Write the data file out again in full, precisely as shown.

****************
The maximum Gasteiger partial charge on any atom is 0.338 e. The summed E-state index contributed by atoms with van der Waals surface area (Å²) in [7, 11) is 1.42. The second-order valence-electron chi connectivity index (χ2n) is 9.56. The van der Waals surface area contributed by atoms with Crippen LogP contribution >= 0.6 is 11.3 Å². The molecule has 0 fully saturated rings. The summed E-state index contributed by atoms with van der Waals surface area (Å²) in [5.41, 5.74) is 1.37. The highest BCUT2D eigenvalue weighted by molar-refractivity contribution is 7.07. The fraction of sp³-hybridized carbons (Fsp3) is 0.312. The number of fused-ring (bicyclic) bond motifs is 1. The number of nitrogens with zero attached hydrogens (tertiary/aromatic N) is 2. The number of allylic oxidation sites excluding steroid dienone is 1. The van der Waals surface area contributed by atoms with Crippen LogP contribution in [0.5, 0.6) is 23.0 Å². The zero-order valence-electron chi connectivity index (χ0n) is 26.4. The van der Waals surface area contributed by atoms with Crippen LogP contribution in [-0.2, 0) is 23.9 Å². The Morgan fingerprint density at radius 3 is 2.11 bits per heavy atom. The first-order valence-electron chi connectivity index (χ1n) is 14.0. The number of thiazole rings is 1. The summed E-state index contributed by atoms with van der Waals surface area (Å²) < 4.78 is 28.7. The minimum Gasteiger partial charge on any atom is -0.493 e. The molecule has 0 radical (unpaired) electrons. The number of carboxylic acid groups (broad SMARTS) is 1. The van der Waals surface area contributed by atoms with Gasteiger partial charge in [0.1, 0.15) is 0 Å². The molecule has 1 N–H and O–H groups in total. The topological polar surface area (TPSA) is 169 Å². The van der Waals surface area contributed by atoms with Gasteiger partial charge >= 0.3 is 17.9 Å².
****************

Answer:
The maximum Gasteiger partial charge on any atom is 0.338 e. The summed E-state index contributed by atoms with van der Waals surface area (Å²) in [7, 11) is 1.42. The second-order valence-electron chi connectivity index (χ2n) is 9.56. The van der Waals surface area contributed by atoms with Crippen LogP contribution >= 0.6 is 11.3 Å². The molecule has 0 fully saturated rings. The summed E-state index contributed by atoms with van der Waals surface area (Å²) in [5.41, 5.74) is 1.37. The highest BCUT2D eigenvalue weighted by molar-refractivity contribution is 7.07. The fraction of sp³-hybridized carbons (Fsp3) is 0.312. The number of fused-ring (bicyclic) bond motifs is 1. The number of nitrogens with zero attached hydrogens (tertiary/aromatic N) is 2. The number of allylic oxidation sites excluding steroid dienone is 1. The van der Waals surface area contributed by atoms with Crippen LogP contribution in [0.5, 0.6) is 23.0 Å². The zero-order valence-electron chi connectivity index (χ0n) is 26.4. The van der Waals surface area contributed by atoms with Crippen LogP contribution in [-0.2, 0) is 23.9 Å². The Morgan fingerprint density at radius 3 is 2.11 bits per heavy atom. The first-order valence-electron chi connectivity index (χ1n) is 14.0. The number of thiazole rings is 1. The summed E-state index contributed by atoms with van der Waals surface area (Å²) < 4.78 is 28.7. The minimum Gasteiger partial charge on any atom is -0.493 e. The molecule has 0 radical (unpaired) electrons. The number of carboxylic acid groups (broad SMARTS) is 1. The van der Waals surface area contributed by atoms with Gasteiger partial charge in [0.1, 0.15) is 0 Å². The molecule has 1 N–H and O–H groups in total. The topological polar surface area (TPSA) is 169 Å². The van der Waals surface area contributed by atoms with Gasteiger partial charge >= 0.3 is 17.9 Å².